PGA Tour and LIV Golf Seek to Drop Litigation Against Each Other

The request to a federal judge was a milestone in golf's surprise dtente, meaning the sport is now working with the Saudi wealth fund.

PGA Tour and LIV Golf Seek to Drop Litigation Against Each Other

The PGA Tour and LIV Golf, as well as Saudi Arabia's sovereign fund, asked a California federal judge on Friday to dismiss a lawsuit that brought golf's power and economic structure before the American courts.

The request for dismissal with prejudice, meaning it can't be refiled again, came less two weeks after LIV and the wealth fund that financed the tour announced a tentative partnership. The deal is not expected to close for several months, and Washington will be closely monitoring it. However, the submission made on Friday in Federal District Court, San Jose, Calif. was a significant step in the sudden detente that has occurred between the rival circuits.

The judge who is overseeing the case will likely approve this request. It's a cornerstone to the tentative agreement reached between the wealth fund and tour. LIV, PGA Tour, and wealth fund will abandon the litigation to limit the possibility of damaging revelations, and escalating legal bills. They also close off a possible avenue of recourse if this new alliance fails.

Justice Department officials who are already investigating men's professional-golf antitrust issues will be expected to examine the deal carefully and may even attempt to block or force changes. Two Senate committees are requesting information on the proposed transaction and its implications. The deal hasn't even been approved by the PGA Tour board.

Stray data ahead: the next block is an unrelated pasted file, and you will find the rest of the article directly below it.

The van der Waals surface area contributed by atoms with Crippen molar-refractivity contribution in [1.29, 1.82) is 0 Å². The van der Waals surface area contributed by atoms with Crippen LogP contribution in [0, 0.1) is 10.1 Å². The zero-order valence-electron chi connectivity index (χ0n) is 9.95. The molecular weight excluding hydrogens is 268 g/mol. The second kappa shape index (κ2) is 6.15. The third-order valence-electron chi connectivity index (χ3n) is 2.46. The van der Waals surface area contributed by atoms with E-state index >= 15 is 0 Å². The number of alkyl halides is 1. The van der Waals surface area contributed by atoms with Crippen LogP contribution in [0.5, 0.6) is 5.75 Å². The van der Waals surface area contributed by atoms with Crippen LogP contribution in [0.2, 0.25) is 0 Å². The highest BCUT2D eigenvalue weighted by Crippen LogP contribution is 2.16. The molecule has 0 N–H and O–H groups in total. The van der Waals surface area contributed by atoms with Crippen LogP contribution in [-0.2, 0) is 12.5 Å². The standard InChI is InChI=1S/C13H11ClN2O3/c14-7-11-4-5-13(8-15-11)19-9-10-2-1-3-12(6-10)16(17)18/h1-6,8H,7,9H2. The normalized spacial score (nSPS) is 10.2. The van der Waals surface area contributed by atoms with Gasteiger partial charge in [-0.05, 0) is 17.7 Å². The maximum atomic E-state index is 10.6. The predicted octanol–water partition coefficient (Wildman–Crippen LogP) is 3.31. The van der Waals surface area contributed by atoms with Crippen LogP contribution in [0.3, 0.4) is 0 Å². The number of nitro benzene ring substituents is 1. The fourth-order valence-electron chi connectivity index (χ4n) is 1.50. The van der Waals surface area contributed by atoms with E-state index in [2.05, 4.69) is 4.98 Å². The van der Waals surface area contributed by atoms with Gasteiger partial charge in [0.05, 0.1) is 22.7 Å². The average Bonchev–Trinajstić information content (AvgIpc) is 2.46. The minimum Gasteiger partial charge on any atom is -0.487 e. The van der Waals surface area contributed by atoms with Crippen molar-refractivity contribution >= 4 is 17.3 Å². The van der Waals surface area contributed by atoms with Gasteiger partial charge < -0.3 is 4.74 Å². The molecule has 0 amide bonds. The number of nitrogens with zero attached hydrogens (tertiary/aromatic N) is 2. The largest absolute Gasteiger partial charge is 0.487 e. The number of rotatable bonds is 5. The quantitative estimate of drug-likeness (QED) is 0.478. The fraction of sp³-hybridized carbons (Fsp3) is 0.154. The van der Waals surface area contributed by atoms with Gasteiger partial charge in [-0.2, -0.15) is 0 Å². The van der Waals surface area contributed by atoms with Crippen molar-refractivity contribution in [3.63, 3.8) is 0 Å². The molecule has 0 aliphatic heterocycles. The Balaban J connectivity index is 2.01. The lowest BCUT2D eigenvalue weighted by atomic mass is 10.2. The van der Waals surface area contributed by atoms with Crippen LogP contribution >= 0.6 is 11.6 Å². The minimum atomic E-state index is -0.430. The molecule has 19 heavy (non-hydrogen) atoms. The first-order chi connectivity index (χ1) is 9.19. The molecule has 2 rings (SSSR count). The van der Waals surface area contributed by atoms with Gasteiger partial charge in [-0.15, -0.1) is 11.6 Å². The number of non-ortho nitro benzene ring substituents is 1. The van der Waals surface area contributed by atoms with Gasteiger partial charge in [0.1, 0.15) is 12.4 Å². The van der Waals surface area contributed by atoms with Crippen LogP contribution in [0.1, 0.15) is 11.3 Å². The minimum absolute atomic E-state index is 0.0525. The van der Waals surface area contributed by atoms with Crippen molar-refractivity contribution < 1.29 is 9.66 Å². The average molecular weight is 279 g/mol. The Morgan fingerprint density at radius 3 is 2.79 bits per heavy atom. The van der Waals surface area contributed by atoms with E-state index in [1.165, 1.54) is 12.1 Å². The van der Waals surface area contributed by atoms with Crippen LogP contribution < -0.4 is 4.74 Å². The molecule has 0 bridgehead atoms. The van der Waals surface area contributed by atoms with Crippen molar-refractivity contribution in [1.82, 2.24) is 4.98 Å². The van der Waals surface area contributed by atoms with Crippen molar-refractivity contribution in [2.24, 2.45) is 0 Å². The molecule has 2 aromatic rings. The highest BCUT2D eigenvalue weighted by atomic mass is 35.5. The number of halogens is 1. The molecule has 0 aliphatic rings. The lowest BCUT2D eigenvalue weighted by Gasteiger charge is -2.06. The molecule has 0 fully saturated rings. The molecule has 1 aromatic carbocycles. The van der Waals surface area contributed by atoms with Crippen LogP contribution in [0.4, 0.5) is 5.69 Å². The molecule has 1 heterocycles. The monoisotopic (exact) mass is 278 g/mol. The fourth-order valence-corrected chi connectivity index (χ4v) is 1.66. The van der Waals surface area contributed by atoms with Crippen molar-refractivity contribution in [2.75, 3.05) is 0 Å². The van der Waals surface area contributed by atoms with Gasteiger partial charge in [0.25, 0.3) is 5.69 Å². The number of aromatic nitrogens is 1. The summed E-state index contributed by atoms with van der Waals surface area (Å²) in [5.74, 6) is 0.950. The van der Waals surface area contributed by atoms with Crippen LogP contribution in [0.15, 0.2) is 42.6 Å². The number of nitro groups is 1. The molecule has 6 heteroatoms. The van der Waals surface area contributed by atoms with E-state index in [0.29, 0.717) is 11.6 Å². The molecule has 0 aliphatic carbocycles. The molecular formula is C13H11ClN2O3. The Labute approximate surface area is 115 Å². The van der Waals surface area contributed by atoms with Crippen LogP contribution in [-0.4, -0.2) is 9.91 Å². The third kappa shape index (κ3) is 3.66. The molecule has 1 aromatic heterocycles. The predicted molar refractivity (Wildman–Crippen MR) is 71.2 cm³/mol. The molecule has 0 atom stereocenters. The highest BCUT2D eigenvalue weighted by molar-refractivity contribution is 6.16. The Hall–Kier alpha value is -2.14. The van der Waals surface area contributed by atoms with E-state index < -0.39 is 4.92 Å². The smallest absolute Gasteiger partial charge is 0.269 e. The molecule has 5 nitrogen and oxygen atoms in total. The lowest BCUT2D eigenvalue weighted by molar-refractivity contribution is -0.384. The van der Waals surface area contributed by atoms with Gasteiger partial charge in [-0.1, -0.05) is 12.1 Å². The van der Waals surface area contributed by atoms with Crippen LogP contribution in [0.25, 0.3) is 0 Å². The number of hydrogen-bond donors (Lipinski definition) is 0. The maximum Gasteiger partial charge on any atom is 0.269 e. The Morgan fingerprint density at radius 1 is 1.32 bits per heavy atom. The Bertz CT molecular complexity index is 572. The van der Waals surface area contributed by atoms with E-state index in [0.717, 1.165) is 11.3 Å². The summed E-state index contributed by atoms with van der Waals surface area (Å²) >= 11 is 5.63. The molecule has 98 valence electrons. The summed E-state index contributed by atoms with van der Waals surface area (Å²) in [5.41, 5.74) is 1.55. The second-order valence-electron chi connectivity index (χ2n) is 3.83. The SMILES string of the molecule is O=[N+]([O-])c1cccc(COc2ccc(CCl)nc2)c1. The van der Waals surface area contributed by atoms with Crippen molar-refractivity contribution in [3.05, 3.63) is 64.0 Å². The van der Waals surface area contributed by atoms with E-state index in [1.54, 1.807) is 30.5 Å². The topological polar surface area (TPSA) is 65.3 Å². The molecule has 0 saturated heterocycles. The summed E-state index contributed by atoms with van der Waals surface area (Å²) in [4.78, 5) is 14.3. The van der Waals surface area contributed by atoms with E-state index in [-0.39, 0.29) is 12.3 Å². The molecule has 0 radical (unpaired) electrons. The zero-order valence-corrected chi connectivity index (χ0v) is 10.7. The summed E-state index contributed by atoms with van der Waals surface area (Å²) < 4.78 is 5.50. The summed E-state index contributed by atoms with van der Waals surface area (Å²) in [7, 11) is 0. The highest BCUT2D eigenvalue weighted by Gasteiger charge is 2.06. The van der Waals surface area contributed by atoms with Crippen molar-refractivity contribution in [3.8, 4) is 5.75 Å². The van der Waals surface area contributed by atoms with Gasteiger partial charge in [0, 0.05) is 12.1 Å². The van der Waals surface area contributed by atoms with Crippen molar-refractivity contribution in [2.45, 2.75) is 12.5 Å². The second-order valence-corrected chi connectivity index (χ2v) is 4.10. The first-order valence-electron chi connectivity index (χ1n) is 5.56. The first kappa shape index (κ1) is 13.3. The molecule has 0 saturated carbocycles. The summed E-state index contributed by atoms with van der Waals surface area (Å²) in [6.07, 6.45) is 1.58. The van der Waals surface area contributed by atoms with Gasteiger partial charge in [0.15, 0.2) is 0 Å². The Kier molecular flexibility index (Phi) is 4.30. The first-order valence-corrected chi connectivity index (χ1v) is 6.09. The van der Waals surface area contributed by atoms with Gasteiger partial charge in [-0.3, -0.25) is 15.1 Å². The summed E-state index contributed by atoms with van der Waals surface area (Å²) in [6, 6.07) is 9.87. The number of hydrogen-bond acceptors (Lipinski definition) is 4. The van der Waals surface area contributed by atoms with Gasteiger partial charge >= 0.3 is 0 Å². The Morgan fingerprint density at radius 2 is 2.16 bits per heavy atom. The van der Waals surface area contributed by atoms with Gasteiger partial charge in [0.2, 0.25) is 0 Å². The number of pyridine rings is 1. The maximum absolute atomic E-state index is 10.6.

The agreement is still in flux. This includes the valuations for the assets that will be included within the new venture, such as the European Tour and LIV. Jay Monahan is expected to become the chief executive of the new company, while Yasir Al-Rumayyan is likely to be the chairman. The PGA Tour is expected to have a majority on the board of the new company, but the wealth funds will be able to influence the way it's financed, giving the Saudis a significant amount of power.

The PGA Tour warned that Saudi money and influence would be a threat to golf. This led to California lawsuits which were expensive and complicated.

The bitter proceedings began in August last year, when 11 players from the LIV, including major tournament champions Phil Mickelson, and Bryson deChambeau filed a lawsuit accusing the tour of antitrust violations. LIV joined the case in late August.

The tour brought its own lawsuit against LIV for allegedly interfering with contracts between players and the company. Later, the tour received Judge Freeman’s approval to extend its case to cover the wealth fund and al-Rumayyan. This was just one of many rulings that put pressure on Saudi Arabia and their allies whose superior financial resource placed immense strain on the tour.

The wealth fund, the tour and LIV fought fiercely over the evidence collection. Many documents in the case have been redacted. But a federal magistrate court concluded that the wealth funds was the'moving force' behind the founding of LIV and its funding, oversight, and operation, undermining the fund's claim that it was just a passive golf investor.

Trials were not expected to begin until at least the next year.

The New York Times, hours before the Friday filing by the tour and LIV filed a motion asking the court to unseal the records in the case. The Times claimed that there was a "substantial, legitimate public interest" in the proceedings and their result. They also suggested that a planned partnership would make any concerns about competitive harm moot.

The Times said that if there was a competitive injury at the time the sealing took place, these justifications might not be as valid today, or after the anticipated merger of the parties. Sealing is a decision which can and should change as circumstances and facts require.